To my publicist:
Here is the list of topics I am proposing for the personal essays you’ve instructed me to write because I’ve written a book of fiction and I must be punished:
- How a very embarrassing bladder incident made me rethink my whole novel.
- How a boy punching me on the playground when I was eight made me rethink my whole novel.
- How I “cheated” on my novel to write a story collection, then cheated on that to start writing another novel, then cheated on that novel for a book of sonnets, but I’m a terrible poet and cheated on the poems to finish writing the story collection and learned so much about myself in the process.
- The thing I now understand which will illuminate for you something you never thought about because it’s actually no big deal.
- How writing my novel changed my relationship with God my parents my gynecologist my high school French teacher my the Rolling Stones.
- A fawning profile of the writer whom I’ve always wanted to like me.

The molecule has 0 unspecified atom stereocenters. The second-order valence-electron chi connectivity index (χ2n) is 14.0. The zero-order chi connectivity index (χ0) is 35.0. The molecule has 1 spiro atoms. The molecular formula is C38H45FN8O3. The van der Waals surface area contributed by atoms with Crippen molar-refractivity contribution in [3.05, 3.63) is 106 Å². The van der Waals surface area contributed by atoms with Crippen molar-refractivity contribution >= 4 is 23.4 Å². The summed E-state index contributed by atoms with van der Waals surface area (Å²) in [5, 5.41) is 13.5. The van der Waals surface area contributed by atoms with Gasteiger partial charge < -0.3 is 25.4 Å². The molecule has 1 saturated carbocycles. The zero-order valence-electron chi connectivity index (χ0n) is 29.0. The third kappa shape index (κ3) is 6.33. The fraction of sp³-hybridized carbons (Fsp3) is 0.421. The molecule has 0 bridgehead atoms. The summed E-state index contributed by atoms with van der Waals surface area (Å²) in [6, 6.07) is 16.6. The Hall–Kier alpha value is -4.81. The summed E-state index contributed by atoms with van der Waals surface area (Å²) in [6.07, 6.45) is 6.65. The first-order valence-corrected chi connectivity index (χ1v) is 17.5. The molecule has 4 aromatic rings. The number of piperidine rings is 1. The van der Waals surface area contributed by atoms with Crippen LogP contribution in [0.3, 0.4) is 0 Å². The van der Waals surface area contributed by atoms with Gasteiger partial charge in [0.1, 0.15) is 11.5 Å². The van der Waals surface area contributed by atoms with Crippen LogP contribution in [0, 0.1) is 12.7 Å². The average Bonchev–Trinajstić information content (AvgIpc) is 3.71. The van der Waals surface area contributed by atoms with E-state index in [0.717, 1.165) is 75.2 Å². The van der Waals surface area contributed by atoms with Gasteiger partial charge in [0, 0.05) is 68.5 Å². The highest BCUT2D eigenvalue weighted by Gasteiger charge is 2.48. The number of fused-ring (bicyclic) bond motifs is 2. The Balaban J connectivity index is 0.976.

- A craft piece examining when it’s okay to use the word “just,” and when you just need to hide in the closet until it’s over.
- An endearingly humorous tale of the time I tried to persuade Martin Amis to read my unpublished manuscript
- A survey of critically praised story collections tenuously similar to my own that I’m hoping will now be inextricably linked with my work because I mentioned them.
- How it feels, as a woman, when people keep staring at my character’s cleavage.
- An endearingly humorous tale of the time I tried to persuade Lorrie Moore to read my unpublished manuscript.
- Listicle: The inspiring faces of real historic figures I saw in potato chips while I was binge-eating to avoid writing my novel
- How to tell the difference between my first-person narrator and me (e.g., one of us is fictional).
- An endearingly humorous tale of the time I tried to persuade John Updike to read my unpublished manuscript, only to be reminded that he had died.
- How all of my stories are true…the way fiction is true, right?
- How to write a linked story collection exactly like the one I wrote.
Paula Whyman is the author of the short story collection You May See a Stranger.